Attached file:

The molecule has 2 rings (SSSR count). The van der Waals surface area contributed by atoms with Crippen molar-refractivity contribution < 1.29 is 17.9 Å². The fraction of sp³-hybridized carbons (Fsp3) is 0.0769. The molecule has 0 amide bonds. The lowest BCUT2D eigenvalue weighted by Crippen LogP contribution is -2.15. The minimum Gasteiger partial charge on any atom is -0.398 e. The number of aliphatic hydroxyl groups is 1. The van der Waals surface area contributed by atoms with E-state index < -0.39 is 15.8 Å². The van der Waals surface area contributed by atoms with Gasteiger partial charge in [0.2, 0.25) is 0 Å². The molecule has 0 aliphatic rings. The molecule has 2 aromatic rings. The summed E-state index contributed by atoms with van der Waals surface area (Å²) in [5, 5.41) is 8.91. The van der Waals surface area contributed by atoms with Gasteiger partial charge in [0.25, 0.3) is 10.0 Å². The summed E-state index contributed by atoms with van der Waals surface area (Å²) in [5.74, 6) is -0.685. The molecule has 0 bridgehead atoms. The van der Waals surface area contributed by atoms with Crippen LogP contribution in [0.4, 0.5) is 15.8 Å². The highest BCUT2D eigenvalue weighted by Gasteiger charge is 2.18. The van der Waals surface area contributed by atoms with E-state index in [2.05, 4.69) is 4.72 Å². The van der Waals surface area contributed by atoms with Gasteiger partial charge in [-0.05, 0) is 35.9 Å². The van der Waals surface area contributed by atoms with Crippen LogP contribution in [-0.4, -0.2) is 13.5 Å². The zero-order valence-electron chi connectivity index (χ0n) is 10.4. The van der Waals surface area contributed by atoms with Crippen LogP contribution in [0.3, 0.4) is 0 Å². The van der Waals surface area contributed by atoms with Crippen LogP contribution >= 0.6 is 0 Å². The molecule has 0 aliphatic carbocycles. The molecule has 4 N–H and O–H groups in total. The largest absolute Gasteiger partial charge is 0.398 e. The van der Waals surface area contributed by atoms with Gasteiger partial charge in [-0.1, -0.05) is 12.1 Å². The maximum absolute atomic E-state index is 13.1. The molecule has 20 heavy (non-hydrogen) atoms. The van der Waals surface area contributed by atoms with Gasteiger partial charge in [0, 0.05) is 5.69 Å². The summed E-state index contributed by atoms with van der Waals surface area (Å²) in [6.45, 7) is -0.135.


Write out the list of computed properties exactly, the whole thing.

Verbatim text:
The molecule has 2 rings (SSSR count). The van der Waals surface area contributed by atoms with Crippen molar-refractivity contribution < 1.29 is 17.9 Å². The fraction of sp³-hybridized carbons (Fsp3) is 0.0769. The molecule has 0 amide bonds. The lowest BCUT2D eigenvalue weighted by Crippen LogP contribution is -2.15. The minimum Gasteiger partial charge on any atom is -0.398 e. The number of aliphatic hydroxyl groups is 1. The van der Waals surface area contributed by atoms with E-state index < -0.39 is 15.8 Å². The van der Waals surface area contributed by atoms with Gasteiger partial charge in [0.2, 0.25) is 0 Å². The molecule has 0 aliphatic rings. The molecule has 2 aromatic rings. The summed E-state index contributed by atoms with van der Waals surface area (Å²) in [5, 5.41) is 8.91. The van der Waals surface area contributed by atoms with Gasteiger partial charge in [0.25, 0.3) is 10.0 Å². The summed E-state index contributed by atoms with van der Waals surface area (Å²) in [5.74, 6) is -0.685. The molecule has 0 bridgehead atoms. The van der Waals surface area contributed by atoms with Crippen LogP contribution in [0.4, 0.5) is 15.8 Å². The highest BCUT2D eigenvalue weighted by Gasteiger charge is 2.18. The van der Waals surface area contributed by atoms with E-state index in [2.05, 4.69) is 4.72 Å². The van der Waals surface area contributed by atoms with Gasteiger partial charge in [-0.05, 0) is 35.9 Å². The van der Waals surface area contributed by atoms with Crippen LogP contribution in [-0.4, -0.2) is 13.5 Å². The zero-order valence-electron chi connectivity index (χ0n) is 10.4. The van der Waals surface area contributed by atoms with Crippen LogP contribution in [0.3, 0.4) is 0 Å². The van der Waals surface area contributed by atoms with Crippen LogP contribution >= 0.6 is 0 Å². The molecule has 0 aliphatic carbocycles. The molecule has 4 N–H and O–H groups in total. The largest absolute Gasteiger partial charge is 0.398 e. The van der Waals surface area contributed by atoms with Gasteiger partial charge in [-0.1, -0.05) is 12.1 Å². The maximum absolute atomic E-state index is 13.1. The molecule has 20 heavy (non-hydrogen) atoms. The van der Waals surface area contributed by atoms with Gasteiger partial charge in [0, 0.05) is 5.69 Å². The summed E-state index contributed by atoms with van der Waals surface area (Å²) in [6.45, 7) is -0.135.